Russian Army Deserts and is Expelled from Galicia

Russian Army, 1,000,000
General Brusiloff
General Kornilov
General Erdelli
General Gutor
General Tcheremisoff
Prince Gargarin

German-Austro-Hungarian Army, 800,000
General Mackensen
Prince Leopold
Archduke Joseph Ferdinand
General Kirchbach
General Tersztyansky

The First Army of the Russian Socialist Republic, after remaining inactive and mutinous for several months during the spring of 1917, was transformed under the spell of Kerensky's eloquence and in late June was ready to launch a new offensive. Before Kerensky's accession to power, the death penalty for treason, desertion and mutiny had been abolished and the Russian soldiers were left free to choose their own officers, depose them, obey or disobey them, kill them if necessary. All sense of discipline seemed to have left the Army, even before Kerensky became Premier.

After forcing the Government to restore the death penalty for treason and mutiny, Kerensky toured the several battlefronts, exhorting the soldiers to obey their officers and prepare for a new offensive against the Teutonic enemies. At last the revolutionary committees in each army consented to participate in a new offensive. Kerensky thereupon ordered the generals to launch a modest offensive against the Austrians in Galicia.

General Brusiloff was now in supreme command of the Russian forces, and the principal leaders of army groups were: General Kornilov, General Erdelli, General Gutor, General Tcheremisoff and Prince Gargarin. The disposition of the Austro-Hungarian and German forces remained unchanged, with Prince Leopold in command of the Baltic Armies, Archduke Joseph Ferdinand defending the Hungarian frontier and General Mackensen, with his group of armies, covering the extended Romanian frontier.

Russians Capture Halicz and Kalusz

On June 29, 1917, with Lemberg as his main objective, General Brusiloff's Seventh Army began the bombardment of a 20-mile sector of the Austrian line opposite Brzezany. The Russian Infantry attacked the line on July 1, 1917, seizing three Austrian positions before nightfall with 18,000 prisoners, and forcing the passage of the Zlota Lipa the following day. General Kornilov’s Eighth Russian Army breached the Austrian line along the Bistritza River July 7, 1917, pursuing von Tersztyansky's Hungarian forces eight miles and taking 7,000 prisoners.

The armies of Brusiloff and Kornilov, in a converging movement, surrounded and captured the important railroad center at Halicz on July 9, 1917. Two days later, General Kornilov's army drove the Austrians out of Kalucz. The town was retaken by the Austrians, but was finally seized and held by the Russians. During the entire engagement, house- to-house fighting was the rule, the bayonet being preferably employed by both armies. In two weeks of fighting the Russians not only captured two important strongholds; they forced the Austrians to retreat into Southeastern Galicia, capturing 36,643 prisoners, besides 125 heavy guns. The Russian advance was finally stopped by the floods. On July 16th, General Kornilov was forced to evacuate Kalusz and retire to the right bank of the Lomnica River.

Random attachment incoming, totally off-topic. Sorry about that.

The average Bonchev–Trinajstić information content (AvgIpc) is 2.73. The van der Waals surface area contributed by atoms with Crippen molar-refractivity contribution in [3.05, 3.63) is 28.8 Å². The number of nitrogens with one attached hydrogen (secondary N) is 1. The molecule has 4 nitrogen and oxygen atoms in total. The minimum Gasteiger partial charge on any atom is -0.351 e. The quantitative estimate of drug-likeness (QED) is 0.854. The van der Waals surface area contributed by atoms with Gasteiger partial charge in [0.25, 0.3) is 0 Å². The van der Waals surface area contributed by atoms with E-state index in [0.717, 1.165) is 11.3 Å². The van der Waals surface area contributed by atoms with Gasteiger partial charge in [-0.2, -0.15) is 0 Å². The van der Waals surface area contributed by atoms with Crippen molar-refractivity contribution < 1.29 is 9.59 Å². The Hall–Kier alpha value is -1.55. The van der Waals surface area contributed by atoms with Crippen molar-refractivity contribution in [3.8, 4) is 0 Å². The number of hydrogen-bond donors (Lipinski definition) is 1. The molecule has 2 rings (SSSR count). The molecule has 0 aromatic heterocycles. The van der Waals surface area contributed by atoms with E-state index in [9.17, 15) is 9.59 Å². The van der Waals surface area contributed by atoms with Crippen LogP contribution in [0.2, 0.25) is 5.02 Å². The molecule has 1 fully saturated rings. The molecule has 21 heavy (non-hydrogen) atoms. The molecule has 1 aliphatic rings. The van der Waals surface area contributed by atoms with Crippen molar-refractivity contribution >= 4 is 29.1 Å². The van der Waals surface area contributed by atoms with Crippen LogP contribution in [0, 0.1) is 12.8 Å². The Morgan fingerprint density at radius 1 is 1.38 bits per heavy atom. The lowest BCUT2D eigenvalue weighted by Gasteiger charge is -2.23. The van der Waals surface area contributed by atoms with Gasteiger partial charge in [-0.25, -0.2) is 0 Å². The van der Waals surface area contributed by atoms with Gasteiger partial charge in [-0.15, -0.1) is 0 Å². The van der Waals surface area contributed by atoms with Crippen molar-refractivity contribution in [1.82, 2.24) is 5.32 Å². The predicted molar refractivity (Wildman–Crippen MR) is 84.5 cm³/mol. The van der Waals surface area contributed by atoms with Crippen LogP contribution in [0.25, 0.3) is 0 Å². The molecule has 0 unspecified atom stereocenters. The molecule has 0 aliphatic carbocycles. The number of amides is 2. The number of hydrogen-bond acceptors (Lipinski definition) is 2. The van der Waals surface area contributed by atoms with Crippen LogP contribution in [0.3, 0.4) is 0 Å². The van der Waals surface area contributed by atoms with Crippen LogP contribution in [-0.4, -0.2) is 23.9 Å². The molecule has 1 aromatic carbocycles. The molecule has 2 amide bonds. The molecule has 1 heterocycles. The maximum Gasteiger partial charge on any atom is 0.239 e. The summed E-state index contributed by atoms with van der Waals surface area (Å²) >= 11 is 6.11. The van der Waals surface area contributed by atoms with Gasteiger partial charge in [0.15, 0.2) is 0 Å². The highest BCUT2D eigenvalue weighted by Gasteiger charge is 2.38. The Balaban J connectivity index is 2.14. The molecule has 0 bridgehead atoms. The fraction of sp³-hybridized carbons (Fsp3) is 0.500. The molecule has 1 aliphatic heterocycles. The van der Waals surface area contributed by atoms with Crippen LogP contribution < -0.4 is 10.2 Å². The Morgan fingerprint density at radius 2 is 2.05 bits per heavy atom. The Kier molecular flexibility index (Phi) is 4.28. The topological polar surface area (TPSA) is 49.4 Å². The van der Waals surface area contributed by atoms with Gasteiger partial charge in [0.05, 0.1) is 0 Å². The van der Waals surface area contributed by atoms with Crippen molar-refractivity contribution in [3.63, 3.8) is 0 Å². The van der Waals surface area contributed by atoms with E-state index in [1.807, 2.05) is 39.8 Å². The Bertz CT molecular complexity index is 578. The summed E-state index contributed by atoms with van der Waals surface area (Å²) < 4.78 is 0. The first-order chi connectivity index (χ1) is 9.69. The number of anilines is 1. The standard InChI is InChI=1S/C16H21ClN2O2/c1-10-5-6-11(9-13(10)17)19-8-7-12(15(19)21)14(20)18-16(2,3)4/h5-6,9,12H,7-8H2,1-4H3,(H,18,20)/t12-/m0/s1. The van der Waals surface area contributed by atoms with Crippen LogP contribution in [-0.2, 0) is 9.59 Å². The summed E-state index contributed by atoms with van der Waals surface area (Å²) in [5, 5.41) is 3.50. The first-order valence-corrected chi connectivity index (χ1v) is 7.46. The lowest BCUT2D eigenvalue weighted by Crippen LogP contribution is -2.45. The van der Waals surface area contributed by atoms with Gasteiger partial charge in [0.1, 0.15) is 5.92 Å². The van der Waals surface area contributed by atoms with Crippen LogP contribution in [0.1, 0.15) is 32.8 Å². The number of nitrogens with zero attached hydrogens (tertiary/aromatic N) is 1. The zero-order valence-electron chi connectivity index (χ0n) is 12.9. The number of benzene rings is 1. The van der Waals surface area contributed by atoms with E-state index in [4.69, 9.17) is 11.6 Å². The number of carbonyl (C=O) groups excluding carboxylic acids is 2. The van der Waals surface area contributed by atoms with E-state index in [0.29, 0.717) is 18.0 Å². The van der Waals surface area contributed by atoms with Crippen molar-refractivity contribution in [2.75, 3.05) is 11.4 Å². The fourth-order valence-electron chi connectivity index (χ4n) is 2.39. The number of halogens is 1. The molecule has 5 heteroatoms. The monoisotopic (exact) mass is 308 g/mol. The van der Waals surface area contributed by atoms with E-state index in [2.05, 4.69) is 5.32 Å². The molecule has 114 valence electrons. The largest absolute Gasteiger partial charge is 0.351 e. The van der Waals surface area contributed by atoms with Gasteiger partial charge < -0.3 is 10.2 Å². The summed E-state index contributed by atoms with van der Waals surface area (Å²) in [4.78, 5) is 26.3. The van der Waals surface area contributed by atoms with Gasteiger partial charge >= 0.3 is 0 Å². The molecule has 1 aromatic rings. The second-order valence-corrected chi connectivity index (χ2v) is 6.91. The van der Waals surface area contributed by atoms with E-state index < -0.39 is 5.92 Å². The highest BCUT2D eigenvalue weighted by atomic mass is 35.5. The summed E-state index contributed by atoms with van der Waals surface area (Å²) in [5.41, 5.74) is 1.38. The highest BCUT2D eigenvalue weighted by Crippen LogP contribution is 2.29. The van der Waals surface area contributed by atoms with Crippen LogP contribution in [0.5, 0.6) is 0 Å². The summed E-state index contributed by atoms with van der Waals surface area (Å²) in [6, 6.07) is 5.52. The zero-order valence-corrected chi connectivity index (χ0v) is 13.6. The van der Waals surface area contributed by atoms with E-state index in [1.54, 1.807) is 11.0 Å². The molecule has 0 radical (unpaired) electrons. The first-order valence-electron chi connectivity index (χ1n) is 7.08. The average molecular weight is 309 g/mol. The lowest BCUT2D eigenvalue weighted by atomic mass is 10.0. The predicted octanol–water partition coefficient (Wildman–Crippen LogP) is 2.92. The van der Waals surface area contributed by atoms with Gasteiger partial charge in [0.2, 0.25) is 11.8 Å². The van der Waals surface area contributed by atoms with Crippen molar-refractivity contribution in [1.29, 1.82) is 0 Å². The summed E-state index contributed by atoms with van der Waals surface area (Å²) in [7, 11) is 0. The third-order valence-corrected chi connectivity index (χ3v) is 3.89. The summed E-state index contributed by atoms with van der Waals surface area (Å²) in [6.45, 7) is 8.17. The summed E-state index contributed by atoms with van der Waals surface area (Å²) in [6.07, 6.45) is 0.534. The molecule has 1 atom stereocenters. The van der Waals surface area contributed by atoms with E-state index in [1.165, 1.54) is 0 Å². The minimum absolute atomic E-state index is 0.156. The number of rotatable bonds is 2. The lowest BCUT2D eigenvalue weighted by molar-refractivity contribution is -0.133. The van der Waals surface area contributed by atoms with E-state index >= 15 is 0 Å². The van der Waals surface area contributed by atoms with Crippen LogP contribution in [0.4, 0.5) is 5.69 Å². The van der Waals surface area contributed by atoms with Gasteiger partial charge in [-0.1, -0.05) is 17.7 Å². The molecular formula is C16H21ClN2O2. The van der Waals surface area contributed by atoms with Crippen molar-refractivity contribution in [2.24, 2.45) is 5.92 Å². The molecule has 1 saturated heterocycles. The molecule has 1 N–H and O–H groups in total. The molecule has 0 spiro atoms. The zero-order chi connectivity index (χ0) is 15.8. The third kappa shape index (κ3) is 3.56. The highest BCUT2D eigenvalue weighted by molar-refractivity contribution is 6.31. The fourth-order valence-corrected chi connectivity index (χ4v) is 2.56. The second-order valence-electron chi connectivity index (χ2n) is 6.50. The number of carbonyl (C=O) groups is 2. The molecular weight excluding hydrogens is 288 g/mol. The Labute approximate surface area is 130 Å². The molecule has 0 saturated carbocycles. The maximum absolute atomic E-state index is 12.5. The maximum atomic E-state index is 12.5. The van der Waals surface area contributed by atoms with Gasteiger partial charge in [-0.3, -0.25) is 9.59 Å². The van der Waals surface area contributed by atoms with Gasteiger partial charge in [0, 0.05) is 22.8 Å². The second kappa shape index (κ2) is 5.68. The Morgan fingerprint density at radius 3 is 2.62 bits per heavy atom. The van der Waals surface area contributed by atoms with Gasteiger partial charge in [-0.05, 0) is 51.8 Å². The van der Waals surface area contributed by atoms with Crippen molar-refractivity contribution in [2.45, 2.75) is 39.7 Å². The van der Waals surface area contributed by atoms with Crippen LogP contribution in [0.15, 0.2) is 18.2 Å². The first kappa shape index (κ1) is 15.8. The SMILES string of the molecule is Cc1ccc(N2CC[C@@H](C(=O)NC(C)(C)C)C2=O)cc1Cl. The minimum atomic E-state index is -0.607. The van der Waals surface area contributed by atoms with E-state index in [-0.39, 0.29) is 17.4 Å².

Bolshevist Desertion Entails Disaster

At The moment when victory seemed within the grasp of the Russian Republic, treachery broke out in the Russian Army. The forces of General Erdelli, occupying the sector between Brody and Zborrow, were engaged with the Austrians north of the Tarnopol-Lemberg Railway. During a counterattack by the Austrians, south of Brody, on July 19, 1917, the Bolshevist soldiers mutinied, in obedience to orders from Soviet committees, flatly refusing to support the attacked divisions.

Without warning the 607th Russian Regiment basely abandoned its position in the battle line. The disaffection quickly spread and in a short time most of the soldiers along the sector had deserted. Through the gap created by their withdrawal, the Austro-Hungarian Army began to pour. Panic seized the rest of the line. All efforts of the commanders to recall the mutinous soldiers to a sense of their duty were wasted. The loyal remnant of Erdelli's army was forced to break and run, losing all the ground that had been gained in a brilliant campaign of two weeks.

Russians Expelled from Galicia

The flight of Erdelli's army compelled the rapid retirement of the forces under Brusiloff and Kornilov. Tarnopol was evacuated July 20, 1917 and within a week all the terrain seized by the Russians during 1916 was relinquished. The Austro-Hungarians struck furiously at the flank of the retreating armies, inflicting heavy losses and taking many prisoners. In the North, however, the Russian line held firm and several German positions were penetrated to a depth of two miles. Premier Kerensky had hastened to the Galician front at the first intimation of Bolshevik treachery, but even his appeals could not rouse the soldiers to a sense of duty. The Russian Army was steadily driven back and out of Galicia.

Woman's "Battalion of Death"

While the treacherous Socialists were deserting the colors by whole battalions and even by regiments, a company of loyal women was formed to fight Russia's battles, taking the name, "The Battalion of Death." It numbered 300 women, mostly between the ages of 18 and 25 years. These warrior women wore their hair short or else shaved clean like a monk's poll. Under the instruction of a sergeant of the Volynsky Regiment, they had quickly acquired an exaggerated goose-step. They distinguished themselves in the field, setting an example of loyalty and courage to the mutinous deserters.